Jazzy Ben Franklin




Jazz You’ll Never Know
by Margaret Hasse
Alex dresses up in a sweet black suit
for his Central High senior picture
holding his trumpet as if
he will raise it
like a silver night-blooming moonflower
to play “Sweet Georgia Brown” or “Almost Blue.”
Alex has sat in on jazz gigs in New Orleans,
San Francisco, D.C.
and Saint Paul.
He attends summer jazz camps, jazz competitions,
jazz schools,
listens to Smithsonian Jazz Orchestra records.
He once ate ice cream
named Jazz,
ate an apple
named Jazz,
hopes there’ll be a car
branded Jazz,
wears a cologne with notes
of jazzy fragrance from a blue bottle.
When he shakes his silver ID bracelet
his own name flashes on one side,
Louis Armstrong on the other.
Alex, I ask, what is it with you and jazz?
If you have to ask, Mom, he says, quoting his hero,
you’ll never know.
“Jazz You’ll Never Know” by Margaret Hasse from Earth’s Appetite. © Nodin Press, 2013. Reprinted with permission.

It was on this day in 1775 that the Continental Congress established the Postal System. In the early days of colonial America, there was no centralized system for transporting correspondence — merchants or slaves carried letters between towns, and taverns or inns collected overseas mail. Early American settlements were coastal and relatively isolated from each other. Most mail was transatlantic, going from colonists to friends or relatives back in Europe. Mail that needed to be transported within the colonies was carried by postal riders, who rode alone through dense wilderness, marking the way by slashing marks into trees with axes.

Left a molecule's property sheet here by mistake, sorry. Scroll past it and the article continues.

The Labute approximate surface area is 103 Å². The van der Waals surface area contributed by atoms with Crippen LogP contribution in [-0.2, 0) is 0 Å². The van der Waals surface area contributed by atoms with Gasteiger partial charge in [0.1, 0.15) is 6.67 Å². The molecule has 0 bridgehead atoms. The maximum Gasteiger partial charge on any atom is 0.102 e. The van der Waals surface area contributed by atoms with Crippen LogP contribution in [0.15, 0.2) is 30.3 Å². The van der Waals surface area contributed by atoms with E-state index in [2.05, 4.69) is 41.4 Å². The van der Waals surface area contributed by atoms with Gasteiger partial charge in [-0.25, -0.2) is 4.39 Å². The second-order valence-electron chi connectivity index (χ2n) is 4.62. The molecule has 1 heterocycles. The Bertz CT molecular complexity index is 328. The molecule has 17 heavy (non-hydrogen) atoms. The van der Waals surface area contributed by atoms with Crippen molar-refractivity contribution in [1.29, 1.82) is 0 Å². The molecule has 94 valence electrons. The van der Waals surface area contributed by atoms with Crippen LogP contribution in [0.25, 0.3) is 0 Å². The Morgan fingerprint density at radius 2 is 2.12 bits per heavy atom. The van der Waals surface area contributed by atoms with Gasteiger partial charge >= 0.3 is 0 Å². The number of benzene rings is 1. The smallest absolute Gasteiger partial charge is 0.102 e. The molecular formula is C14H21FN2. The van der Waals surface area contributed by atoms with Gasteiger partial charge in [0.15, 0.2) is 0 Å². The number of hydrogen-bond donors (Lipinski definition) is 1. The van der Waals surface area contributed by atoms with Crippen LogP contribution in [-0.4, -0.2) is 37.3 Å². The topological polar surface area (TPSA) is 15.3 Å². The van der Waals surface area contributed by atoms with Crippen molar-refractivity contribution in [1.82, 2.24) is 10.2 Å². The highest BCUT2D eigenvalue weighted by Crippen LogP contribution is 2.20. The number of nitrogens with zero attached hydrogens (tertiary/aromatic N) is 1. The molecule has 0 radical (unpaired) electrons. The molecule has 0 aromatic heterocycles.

In 1707, the British Crown officially took over the North American postal system, and appointed a series of postmasters general. One of these was Benjamin Franklin, who worked hard to make the system more organized and efficient.

In January of 1774, Franklin was fired from his post for being sympathetic to the revolutionary cause. By that point, revolutionaries had set up alternative systems to deliver mail without the Crown’s knowledge. These systems were invaluable for secret correspondence, but also as a way to publicize revolutionary materials to a wider audience — otherwise, when the revolutionaries published anti-British newspapers and pamphlets, the Crown post simply refused to deliver them. Americans supported the alternative mail systems as one more way to boycott England — the Crown mail service came to be seen as a form of taxation. Soon, this alternative system became the more popular and profitable of the two.

In May of 1775, the Second Continental Congress formed a committee to determine the best way of organizing this new alternative system. The six committee members, including Franklin and Samuel Adams, spent two months deliberating, and delivered a report on July 25th. The following day — on this day in 1775 — it was approved by the Congress, and the Postal System was established. Franklin was unanimously elected as postmaster general, with an annual salary of $1,000.

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